DOMINIC Raab has vowed Britain will no longer be “held over a barrel by Brussels” as the UK and EU agree to work for a Brexit deal.
Downing Street has confirmed that both sides will “work intensively” to resolve the differences in the Brexit trade talks.
However, Foreign Secretary Dominic Raab took a tougher approach in his virtual Conservative Party conference speech.
He said the European Union no longer has the power to treat Britain poorly, and any deal on its future relationship with the bloc must be fair.
Raab told Tory members the “days of being held over a barrel by Brussels are long gone.”
He added: “Under the Conservatives, there is no question: our Government will control our fisheries, our Parliament will pass our laws and our courts will judge them.”
The final scheduled round of talks between Brussels and the UK is set to happen this week.
Boris Johnson and European Commission president Ursula von der Leyen spoke via video conference on Saturday, speaking about the progress made in current negotiations.
Chief Brexit negotiators, Britain’s Lord Frost and the EU’s Michel Barnier, are set to bridge the “significant gaps” which remain between the UK and Brussels.
The Prime Minister has set the deadline of the EU Council meeting on October 15 for securing a deal – only 12 days away.
A Downing Street spokesman said: “They agreed on the importance of finding an agreement, if at all possible, as a strong basis for a strategic EU-UK relationship in future.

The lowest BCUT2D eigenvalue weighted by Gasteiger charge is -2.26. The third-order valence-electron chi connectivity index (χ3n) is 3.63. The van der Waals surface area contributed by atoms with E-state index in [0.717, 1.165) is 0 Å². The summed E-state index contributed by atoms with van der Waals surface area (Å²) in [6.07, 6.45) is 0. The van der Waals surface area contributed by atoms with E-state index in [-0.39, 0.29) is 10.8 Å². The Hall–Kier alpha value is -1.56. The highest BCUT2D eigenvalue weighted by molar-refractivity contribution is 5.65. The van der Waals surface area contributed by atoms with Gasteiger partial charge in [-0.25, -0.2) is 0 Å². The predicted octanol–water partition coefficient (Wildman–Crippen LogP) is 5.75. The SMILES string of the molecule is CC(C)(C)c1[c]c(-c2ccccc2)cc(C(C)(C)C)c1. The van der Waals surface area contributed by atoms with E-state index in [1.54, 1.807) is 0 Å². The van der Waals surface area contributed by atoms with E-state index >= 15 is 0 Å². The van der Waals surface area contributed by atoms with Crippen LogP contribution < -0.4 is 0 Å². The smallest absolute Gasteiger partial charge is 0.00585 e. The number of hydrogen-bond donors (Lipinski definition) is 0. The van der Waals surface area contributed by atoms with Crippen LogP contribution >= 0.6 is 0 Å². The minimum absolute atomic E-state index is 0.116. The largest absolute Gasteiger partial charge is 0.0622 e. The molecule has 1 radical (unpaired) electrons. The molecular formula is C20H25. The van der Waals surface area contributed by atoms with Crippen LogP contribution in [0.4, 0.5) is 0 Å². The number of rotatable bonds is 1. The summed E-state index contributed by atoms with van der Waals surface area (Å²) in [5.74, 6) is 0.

“They endorsed the assessment of both chief negotiators that progress had been made in recent weeks but that significant gaps remained, notably but not only in the areas of fisheries, the level playing field, and governance.
“They instructed their chief negotiators to work intensively in order to try to bridge those gaps.
BRIDGE THE GAPS
“They agreed to speak on a regular basis on this issue.”
Lord Frost, in a statement issued after his meeting with counterpart Mr Barnier on Friday, expressed concern there is “very little time now to resolve” the outstanding issues on fishing, state aid and governance.
But, taking to Twitter after the leaders’ conversation on Saturday, Lord Frost said the work to “bridge the gaps between us” would “begin as soon as we can next week”.
The agreement between Mr Johnson and Ms von der Leyen to intensify the talks could soon pave the way for what is dubbed “the tunnel.”
This is where the negotiating teams enter a media and briefing-free blackout.
The Prime Minister has taken a positive tone about the prospects of securing a trade deal in recent days.
Boris told reporters on a construction site visit in west London on Saturday morning that there is a “good deal to be done” with the EU.
Vote Leave campaigner Mr Gove, speaking at the Conservative Party’s virtual conference, said: “I suspect there will be one or two ups and downs along the way but I am optimistic that we will get a deal.”
Earlier this morning, Mr Johnson told reporters that he was looking for a deal similar to what the bloc has with Canada or Australia.
He said: “I think there’s a good deal to be done and everybody knows what we want to do.
“The EU has done a deal with Canada which is a long way away, big country but some way away.
“Here we are, we’re the biggest trading partner of the EU, their biggest export market, plus we’ve been a member for 45 years – we want a deal like Canada’s, we want that one!”
Meanwhile, the EU Commission President said that the “most difficult issues” – including fisheries and state aid rules – still had to be resolved if they were to get an agreement in place by the end of the Brexit transition period on December 31.
“But where there is a will, there is a way, so I think we should intensify the negotiations because it is worth working hard on it,” Ms von der Leyen told a press briefing in the Belgian capital.